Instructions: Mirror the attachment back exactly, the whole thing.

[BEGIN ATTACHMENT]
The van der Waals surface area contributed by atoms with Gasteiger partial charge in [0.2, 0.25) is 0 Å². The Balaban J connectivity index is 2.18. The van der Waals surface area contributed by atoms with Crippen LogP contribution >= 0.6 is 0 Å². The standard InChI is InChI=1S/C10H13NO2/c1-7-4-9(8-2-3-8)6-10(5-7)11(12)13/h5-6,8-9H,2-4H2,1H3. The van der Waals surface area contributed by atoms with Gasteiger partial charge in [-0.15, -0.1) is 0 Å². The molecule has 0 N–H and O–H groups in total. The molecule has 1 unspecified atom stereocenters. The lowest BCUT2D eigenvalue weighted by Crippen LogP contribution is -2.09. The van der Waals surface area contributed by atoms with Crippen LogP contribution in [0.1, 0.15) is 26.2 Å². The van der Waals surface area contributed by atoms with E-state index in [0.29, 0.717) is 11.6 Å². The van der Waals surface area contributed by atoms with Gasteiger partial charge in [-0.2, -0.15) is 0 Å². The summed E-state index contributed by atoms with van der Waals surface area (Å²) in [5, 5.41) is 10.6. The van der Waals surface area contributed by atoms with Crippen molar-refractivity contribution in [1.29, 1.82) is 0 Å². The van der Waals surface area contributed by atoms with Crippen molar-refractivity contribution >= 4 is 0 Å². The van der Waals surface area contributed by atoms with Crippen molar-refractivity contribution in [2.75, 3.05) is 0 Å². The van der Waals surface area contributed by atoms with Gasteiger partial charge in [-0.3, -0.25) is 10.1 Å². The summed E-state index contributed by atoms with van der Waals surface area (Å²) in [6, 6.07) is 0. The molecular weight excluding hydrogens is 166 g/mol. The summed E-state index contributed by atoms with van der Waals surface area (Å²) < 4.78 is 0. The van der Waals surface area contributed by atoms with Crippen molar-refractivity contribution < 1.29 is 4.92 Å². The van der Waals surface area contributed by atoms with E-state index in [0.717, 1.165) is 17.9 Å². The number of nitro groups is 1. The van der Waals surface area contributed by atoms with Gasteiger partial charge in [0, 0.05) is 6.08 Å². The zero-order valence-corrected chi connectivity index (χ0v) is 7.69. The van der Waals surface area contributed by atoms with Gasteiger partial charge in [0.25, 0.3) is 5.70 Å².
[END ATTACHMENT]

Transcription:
The van der Waals surface area contributed by atoms with Gasteiger partial charge in [0.2, 0.25) is 0 Å². The Balaban J connectivity index is 2.18. The van der Waals surface area contributed by atoms with Crippen LogP contribution >= 0.6 is 0 Å². The standard InChI is InChI=1S/C10H13NO2/c1-7-4-9(8-2-3-8)6-10(5-7)11(12)13/h5-6,8-9H,2-4H2,1H3. The van der Waals surface area contributed by atoms with Gasteiger partial charge in [-0.15, -0.1) is 0 Å². The molecule has 0 N–H and O–H groups in total. The molecule has 1 unspecified atom stereocenters. The lowest BCUT2D eigenvalue weighted by Crippen LogP contribution is -2.09. The van der Waals surface area contributed by atoms with Crippen LogP contribution in [0.1, 0.15) is 26.2 Å². The van der Waals surface area contributed by atoms with E-state index in [0.29, 0.717) is 11.6 Å². The van der Waals surface area contributed by atoms with Gasteiger partial charge in [-0.2, -0.15) is 0 Å². The summed E-state index contributed by atoms with van der Waals surface area (Å²) in [5, 5.41) is 10.6. The van der Waals surface area contributed by atoms with Crippen molar-refractivity contribution in [1.29, 1.82) is 0 Å². The van der Waals surface area contributed by atoms with Crippen molar-refractivity contribution >= 4 is 0 Å². The van der Waals surface area contributed by atoms with Crippen molar-refractivity contribution in [2.75, 3.05) is 0 Å². The van der Waals surface area contributed by atoms with Gasteiger partial charge in [-0.3, -0.25) is 10.1 Å². The summed E-state index contributed by atoms with van der Waals surface area (Å²) in [6, 6.07) is 0. The molecular weight excluding hydrogens is 166 g/mol. The summed E-state index contributed by atoms with van der Waals surface area (Å²) < 4.78 is 0. The van der Waals surface area contributed by atoms with Crippen molar-refractivity contribution < 1.29 is 4.92 Å². The van der Waals surface area contributed by atoms with E-state index in [0.717, 1.165) is 17.9 Å². The number of nitro groups is 1. The van der Waals surface area contributed by atoms with Gasteiger partial charge in [0, 0.05) is 6.08 Å². The zero-order valence-corrected chi connectivity index (χ0v) is 7.69. The van der Waals surface area contributed by atoms with Gasteiger partial charge in [0.25, 0.3) is 5.70 Å².